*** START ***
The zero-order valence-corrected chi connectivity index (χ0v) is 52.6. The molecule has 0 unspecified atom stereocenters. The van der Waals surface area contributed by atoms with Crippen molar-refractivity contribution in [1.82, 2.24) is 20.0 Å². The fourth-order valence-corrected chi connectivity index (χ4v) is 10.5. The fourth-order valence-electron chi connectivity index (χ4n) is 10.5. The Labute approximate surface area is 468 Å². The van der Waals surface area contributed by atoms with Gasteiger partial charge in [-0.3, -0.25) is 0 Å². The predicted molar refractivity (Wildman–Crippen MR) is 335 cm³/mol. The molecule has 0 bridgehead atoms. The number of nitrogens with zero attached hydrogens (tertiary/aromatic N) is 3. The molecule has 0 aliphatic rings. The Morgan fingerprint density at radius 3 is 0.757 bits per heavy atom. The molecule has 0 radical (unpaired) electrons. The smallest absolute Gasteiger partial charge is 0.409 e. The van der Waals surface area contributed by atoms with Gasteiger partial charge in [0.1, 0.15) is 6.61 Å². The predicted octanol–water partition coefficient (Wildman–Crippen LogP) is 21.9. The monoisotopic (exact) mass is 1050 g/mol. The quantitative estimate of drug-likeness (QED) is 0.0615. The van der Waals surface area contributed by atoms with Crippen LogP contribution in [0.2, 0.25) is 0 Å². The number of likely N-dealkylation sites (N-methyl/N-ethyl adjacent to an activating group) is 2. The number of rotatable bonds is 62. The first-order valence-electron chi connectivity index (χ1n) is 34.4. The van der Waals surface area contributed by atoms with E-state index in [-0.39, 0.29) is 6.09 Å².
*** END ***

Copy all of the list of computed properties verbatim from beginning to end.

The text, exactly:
The zero-order valence-corrected chi connectivity index (χ0v) is 52.6. The molecule has 0 unspecified atom stereocenters. The van der Waals surface area contributed by atoms with Crippen molar-refractivity contribution in [1.82, 2.24) is 20.0 Å². The fourth-order valence-corrected chi connectivity index (χ4v) is 10.5. The fourth-order valence-electron chi connectivity index (χ4n) is 10.5. The Labute approximate surface area is 468 Å². The van der Waals surface area contributed by atoms with Gasteiger partial charge in [-0.3, -0.25) is 0 Å². The predicted molar refractivity (Wildman–Crippen MR) is 335 cm³/mol. The molecule has 0 bridgehead atoms. The number of nitrogens with zero attached hydrogens (tertiary/aromatic N) is 3. The molecule has 0 aliphatic rings. The Morgan fingerprint density at radius 3 is 0.757 bits per heavy atom. The molecule has 0 radical (unpaired) electrons. The smallest absolute Gasteiger partial charge is 0.409 e. The van der Waals surface area contributed by atoms with Gasteiger partial charge in [0.1, 0.15) is 6.61 Å². The predicted octanol–water partition coefficient (Wildman–Crippen LogP) is 21.9. The monoisotopic (exact) mass is 1050 g/mol. The quantitative estimate of drug-likeness (QED) is 0.0615. The van der Waals surface area contributed by atoms with Crippen LogP contribution in [0.2, 0.25) is 0 Å². The number of likely N-dealkylation sites (N-methyl/N-ethyl adjacent to an activating group) is 2. The number of rotatable bonds is 62. The first-order valence-electron chi connectivity index (χ1n) is 34.4. The van der Waals surface area contributed by atoms with E-state index in [-0.39, 0.29) is 6.09 Å².